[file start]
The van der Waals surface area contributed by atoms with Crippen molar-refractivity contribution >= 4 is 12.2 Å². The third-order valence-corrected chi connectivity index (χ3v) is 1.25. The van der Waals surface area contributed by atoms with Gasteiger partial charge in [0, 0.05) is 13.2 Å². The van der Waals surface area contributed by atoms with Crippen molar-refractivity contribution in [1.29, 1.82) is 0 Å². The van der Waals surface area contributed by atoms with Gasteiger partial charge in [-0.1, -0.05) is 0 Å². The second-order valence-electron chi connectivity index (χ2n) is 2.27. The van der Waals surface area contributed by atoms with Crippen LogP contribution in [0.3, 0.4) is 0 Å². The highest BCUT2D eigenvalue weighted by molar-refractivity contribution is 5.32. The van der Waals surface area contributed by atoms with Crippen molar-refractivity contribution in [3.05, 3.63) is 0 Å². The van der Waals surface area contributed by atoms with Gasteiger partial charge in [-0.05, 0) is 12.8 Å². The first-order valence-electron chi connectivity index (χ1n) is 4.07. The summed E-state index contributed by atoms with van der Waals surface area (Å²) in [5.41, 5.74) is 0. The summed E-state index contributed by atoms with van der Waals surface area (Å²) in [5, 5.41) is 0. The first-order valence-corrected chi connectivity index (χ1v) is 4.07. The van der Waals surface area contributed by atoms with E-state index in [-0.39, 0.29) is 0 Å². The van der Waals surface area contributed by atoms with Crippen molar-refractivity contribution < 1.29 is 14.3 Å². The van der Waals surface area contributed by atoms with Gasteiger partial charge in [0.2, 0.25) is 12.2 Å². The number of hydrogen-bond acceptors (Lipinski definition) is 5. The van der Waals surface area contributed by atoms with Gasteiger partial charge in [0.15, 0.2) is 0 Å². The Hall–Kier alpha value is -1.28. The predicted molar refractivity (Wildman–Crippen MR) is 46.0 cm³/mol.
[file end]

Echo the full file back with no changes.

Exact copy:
The van der Waals surface area contributed by atoms with Crippen molar-refractivity contribution >= 4 is 12.2 Å². The third-order valence-corrected chi connectivity index (χ3v) is 1.25. The van der Waals surface area contributed by atoms with Gasteiger partial charge in [0, 0.05) is 13.2 Å². The van der Waals surface area contributed by atoms with Crippen molar-refractivity contribution in [1.29, 1.82) is 0 Å². The van der Waals surface area contributed by atoms with Gasteiger partial charge in [-0.1, -0.05) is 0 Å². The second-order valence-electron chi connectivity index (χ2n) is 2.27. The van der Waals surface area contributed by atoms with Crippen LogP contribution in [0.3, 0.4) is 0 Å². The highest BCUT2D eigenvalue weighted by molar-refractivity contribution is 5.32. The van der Waals surface area contributed by atoms with Crippen molar-refractivity contribution in [3.05, 3.63) is 0 Å². The van der Waals surface area contributed by atoms with Gasteiger partial charge in [-0.05, 0) is 12.8 Å². The first-order valence-electron chi connectivity index (χ1n) is 4.07. The summed E-state index contributed by atoms with van der Waals surface area (Å²) in [5.41, 5.74) is 0. The summed E-state index contributed by atoms with van der Waals surface area (Å²) in [5, 5.41) is 0. The first-order valence-corrected chi connectivity index (χ1v) is 4.07. The van der Waals surface area contributed by atoms with E-state index in [-0.39, 0.29) is 0 Å². The van der Waals surface area contributed by atoms with Crippen molar-refractivity contribution < 1.29 is 14.3 Å². The van der Waals surface area contributed by atoms with Gasteiger partial charge in [0.2, 0.25) is 12.2 Å². The number of hydrogen-bond acceptors (Lipinski definition) is 5. The van der Waals surface area contributed by atoms with Gasteiger partial charge in [0.15, 0.2) is 0 Å². The Hall–Kier alpha value is -1.28. The predicted molar refractivity (Wildman–Crippen MR) is 46.0 cm³/mol.